Easel.ly (pronounced “easily”) is an infographic design tool. Infographics use pictures, graphs, and a bit of text to quickly and attractively share data and information.
Easel.ly lives up to its name since this is a tool that builds sharp-looking infographics simply by modifying existing templates. The trick is making sure the templates available suit the information you want to convey. An infographic can add visual interest and emphasis to content through maps, graphs, charts, diagrams, flowcharts, and timelines and can also replace traditional text by grouping discrete pieces of information and showing the relationships between them. Because it provides a visual depiction of ideas, which in turn may provide students with a cognitive frame, Easel.ly can be used to create teaching aids. Because an infographic helps students visualize relationships between concepts, Easel.ly can also be introduced to students as a tool to synthesize and document learning. Easel.ly is a learner-centered tool because it readily provides a means for students to visually construct knowledge, demonstrate connections they are making between concepts, and personalize and differentiate their work.
|Price||7-day free trial with student, individual, and business plans|
|Ease of Use||★★★★★|
|ISTE*S||Knowledge Constructor, Creative Communicator|
|COPPA/FERPA||Yes with conditions|
Very easy to use for those with even limited experience manipulating shapes, objects, and text online. For those needing guidance, text-based and video tutorials are available through the site. (5 stars)
Easel.ly can be used to create attractive visual aids for knowledge-based learning, as well as a student-centered tool for creating, applying, and synthesizing information. Especially valuable for visual learners, and may strengthen visual literacy. (5 stars)
The tool requires you to purchase a plan to try its “7-day money-back guarantee” trial. It does not sell user data or embed advertisements. (4 stars)
Access to limited templates may restrict the user’s ability to depict information precisely or completely avoid image biases where depictions of people are included in the template. As a student-centered tool, Easel.ly relies on the user to ensure the information presented in infographics is free of bias or deception. (4 stars)
The tool can be used on any desktop or laptop device and does not require separate plug-ins. (5 stars)
This is a tool for presenting information visually, thus sight of the user is assumed. Multiple contrasting colors and zoom abilities may help those with impaired sight. Because of the sometimes delicate and fiddly adjustments needed with online design, fine motor skills are also necessary to be successful with Easel.ly. Additionally, you can’t embed alternative text for images and icons, so screenreaders may not be able to see the detail provide by the infographic (3 stars).
Choose an article from the newspaper or current event with a mathematical element (sports statistics, budget concerns, weather patterns, etc) and create an infographic that would augment the story. Depict quantitative data in multiple ways and compare interpretation.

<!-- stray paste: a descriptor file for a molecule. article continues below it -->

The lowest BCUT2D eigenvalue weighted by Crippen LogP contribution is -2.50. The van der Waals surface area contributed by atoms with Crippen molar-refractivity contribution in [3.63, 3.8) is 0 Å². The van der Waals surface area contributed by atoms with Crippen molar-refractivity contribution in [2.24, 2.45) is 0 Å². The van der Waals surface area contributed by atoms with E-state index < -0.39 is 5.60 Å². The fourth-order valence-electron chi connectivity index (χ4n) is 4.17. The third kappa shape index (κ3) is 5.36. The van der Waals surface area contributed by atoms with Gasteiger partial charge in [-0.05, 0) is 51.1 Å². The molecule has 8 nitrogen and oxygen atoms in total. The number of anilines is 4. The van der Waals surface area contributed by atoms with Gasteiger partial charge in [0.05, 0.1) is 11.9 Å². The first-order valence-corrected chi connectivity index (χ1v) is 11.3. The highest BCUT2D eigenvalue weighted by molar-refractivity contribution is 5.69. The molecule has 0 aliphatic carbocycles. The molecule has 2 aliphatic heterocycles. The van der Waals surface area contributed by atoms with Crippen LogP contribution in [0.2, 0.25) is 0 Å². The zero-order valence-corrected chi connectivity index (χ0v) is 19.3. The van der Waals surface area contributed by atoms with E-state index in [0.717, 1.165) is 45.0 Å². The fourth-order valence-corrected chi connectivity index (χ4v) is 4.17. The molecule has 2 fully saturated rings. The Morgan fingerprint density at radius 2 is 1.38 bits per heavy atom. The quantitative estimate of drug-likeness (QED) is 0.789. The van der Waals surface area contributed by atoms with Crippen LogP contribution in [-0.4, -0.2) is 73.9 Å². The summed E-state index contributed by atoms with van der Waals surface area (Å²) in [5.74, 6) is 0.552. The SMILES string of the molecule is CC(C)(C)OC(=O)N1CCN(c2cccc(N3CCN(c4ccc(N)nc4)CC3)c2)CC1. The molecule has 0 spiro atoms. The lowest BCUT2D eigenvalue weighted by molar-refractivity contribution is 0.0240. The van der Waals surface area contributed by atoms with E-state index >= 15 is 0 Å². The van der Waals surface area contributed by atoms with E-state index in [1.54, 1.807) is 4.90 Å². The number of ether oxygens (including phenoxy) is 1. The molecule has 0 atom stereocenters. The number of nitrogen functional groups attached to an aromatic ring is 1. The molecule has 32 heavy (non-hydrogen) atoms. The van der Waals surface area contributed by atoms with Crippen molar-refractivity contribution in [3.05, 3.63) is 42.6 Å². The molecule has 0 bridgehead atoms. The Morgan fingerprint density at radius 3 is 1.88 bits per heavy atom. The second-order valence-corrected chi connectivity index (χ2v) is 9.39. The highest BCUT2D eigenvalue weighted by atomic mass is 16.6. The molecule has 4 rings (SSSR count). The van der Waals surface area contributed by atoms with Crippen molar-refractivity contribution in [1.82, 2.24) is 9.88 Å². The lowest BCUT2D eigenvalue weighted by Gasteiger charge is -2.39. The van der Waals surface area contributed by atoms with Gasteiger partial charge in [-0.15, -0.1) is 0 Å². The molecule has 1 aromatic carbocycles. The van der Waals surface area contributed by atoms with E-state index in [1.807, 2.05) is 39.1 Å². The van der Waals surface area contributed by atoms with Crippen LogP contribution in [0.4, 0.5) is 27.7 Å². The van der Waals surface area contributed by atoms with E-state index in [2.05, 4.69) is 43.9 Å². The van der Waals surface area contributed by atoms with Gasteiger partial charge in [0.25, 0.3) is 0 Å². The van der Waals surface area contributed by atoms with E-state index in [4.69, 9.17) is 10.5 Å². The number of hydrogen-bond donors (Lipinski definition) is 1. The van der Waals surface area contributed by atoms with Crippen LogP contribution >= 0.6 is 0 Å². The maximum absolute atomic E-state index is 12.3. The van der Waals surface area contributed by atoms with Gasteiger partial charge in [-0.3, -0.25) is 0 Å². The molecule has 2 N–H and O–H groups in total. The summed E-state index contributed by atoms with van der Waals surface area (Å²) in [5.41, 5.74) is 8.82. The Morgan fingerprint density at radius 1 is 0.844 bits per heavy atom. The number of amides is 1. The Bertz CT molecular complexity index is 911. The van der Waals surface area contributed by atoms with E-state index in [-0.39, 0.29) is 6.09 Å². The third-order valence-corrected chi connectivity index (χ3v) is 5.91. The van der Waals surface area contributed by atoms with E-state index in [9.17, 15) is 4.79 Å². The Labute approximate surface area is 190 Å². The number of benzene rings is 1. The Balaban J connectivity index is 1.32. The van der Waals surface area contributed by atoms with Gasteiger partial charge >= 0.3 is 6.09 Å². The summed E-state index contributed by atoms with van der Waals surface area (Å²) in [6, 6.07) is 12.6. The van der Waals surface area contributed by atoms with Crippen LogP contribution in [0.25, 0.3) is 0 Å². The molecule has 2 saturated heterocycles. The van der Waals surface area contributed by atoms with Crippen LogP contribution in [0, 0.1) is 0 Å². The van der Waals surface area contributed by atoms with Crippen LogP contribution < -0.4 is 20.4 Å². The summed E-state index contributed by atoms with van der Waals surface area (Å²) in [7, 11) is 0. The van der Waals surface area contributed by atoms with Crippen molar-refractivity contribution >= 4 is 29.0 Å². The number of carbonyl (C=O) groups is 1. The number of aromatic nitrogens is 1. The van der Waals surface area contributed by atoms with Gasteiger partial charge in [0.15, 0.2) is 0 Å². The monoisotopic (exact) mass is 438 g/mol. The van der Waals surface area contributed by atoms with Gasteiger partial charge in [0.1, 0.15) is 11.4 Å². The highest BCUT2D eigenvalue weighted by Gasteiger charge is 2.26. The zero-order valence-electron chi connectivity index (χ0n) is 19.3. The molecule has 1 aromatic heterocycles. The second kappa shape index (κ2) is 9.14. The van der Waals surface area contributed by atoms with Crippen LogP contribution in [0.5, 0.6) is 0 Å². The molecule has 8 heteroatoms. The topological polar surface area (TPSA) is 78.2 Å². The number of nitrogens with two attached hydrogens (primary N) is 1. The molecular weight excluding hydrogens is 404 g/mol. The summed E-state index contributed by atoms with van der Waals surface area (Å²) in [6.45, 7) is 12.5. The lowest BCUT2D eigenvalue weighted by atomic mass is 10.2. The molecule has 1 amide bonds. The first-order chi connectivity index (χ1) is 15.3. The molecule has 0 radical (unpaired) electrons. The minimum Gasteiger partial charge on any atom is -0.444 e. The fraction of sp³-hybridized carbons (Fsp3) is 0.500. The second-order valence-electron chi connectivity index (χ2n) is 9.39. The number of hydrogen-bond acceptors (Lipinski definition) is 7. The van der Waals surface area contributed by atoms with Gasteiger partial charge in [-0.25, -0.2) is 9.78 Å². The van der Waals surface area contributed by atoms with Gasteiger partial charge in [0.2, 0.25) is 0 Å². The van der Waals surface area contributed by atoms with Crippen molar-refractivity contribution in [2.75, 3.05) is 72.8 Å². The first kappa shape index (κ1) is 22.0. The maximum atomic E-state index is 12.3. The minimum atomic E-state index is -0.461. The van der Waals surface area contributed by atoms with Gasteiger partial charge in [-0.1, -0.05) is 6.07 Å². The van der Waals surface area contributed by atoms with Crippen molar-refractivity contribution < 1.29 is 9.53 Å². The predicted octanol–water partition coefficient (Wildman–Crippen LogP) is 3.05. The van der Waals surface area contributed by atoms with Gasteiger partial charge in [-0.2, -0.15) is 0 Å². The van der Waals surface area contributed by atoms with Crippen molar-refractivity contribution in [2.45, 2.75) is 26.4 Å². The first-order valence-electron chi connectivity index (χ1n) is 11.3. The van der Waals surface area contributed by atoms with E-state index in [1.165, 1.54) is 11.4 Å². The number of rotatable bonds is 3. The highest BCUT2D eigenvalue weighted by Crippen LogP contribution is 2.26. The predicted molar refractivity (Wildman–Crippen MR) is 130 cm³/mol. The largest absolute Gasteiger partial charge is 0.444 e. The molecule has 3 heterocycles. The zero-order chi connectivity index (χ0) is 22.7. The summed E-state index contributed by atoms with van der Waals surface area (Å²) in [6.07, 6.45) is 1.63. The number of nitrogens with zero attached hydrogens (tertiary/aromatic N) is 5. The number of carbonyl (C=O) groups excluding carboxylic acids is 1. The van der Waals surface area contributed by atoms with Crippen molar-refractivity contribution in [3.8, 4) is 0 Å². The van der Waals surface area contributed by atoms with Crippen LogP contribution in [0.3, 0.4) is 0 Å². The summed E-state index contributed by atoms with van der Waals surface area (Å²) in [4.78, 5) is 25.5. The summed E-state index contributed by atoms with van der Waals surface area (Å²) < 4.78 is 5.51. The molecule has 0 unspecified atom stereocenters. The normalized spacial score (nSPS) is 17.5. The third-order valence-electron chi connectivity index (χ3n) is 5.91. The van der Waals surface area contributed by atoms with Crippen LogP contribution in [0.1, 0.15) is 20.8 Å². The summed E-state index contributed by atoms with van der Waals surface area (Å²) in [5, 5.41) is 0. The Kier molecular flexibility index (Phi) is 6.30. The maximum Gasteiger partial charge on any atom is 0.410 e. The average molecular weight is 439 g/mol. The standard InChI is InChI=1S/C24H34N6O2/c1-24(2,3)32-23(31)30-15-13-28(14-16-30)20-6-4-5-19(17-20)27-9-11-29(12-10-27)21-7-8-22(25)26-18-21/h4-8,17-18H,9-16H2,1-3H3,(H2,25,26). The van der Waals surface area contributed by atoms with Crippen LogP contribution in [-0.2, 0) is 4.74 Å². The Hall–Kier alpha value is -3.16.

Prepare diagrams of flora and fauna. Once students have each prepared infographics on a target subject, have the class as a whole design a cumulative infographic that incorporates elements of each. Choose two or more scientific fields and prepare an infographic that depicts the relationships between them.
Diagram sentences for grammar, or writing samples for rhetorical or literary devices. Create an infographic that compares and contrasts two works of fiction, poetry, or journalism. Have one group of students follow the procedures outlined in infographics created by another group of students and vice versa, identifying areas of confusion and need for revision.
Create maps and timelines related to events or issues. Chose an article from the newspaper and create an infographic that would augment the story. Create individual infographics of an event or shared experience then compare the documents (e.g., through a “seated poster session”) and discuss the reasons for differences and similarities.
Noh, M. A. M., Shamsudin, W. N. K., Nudin, A. L. A., Jing, H. F., Daud, S. M., Abdullah, N. N. N., & Harun, M. F. (2015). The Use of Infographics as a Tool for Facilitating Learning. In O. H. Hassan, S. Z. Abidin, R. Legino, R. Anwar, & M. F. Kamaruzaman (Eds.), International Colloquium of Art and Design Education Research (i-CADER 2014) (pp. 559–567). inbook, Singapore: Springer Singapore. http://doi.org/10.1007/978-981-287-332-3_57
Pazilah, F. N., & Hashim, H. (2018). Using infographics as a technology-based tool to develop 21st century skills in an ESL context. Journal of Educational and Learning Studies, 1(1), 35-38.
Weiner, A., & Lorber, K. (2021, March). Infographics: A Methodology for Student Research Presentations and Other Academic Projects. In Society for Information Technology & Teacher Education International Conference (pp. 649-652). Association for the Advancement of Computing in Education (AACE).
Wright, A. (2016). Tools for the creation and sharing of infographics. Journal of Electronic Resources in Medical Libraries, 13(2), 73-76.
Yıldırım, S. (2016). Infographics for educational purposes: Their structure, properties, and reader approaches. Turkish Online Journal of Educational Technology, 15(3), 98–110.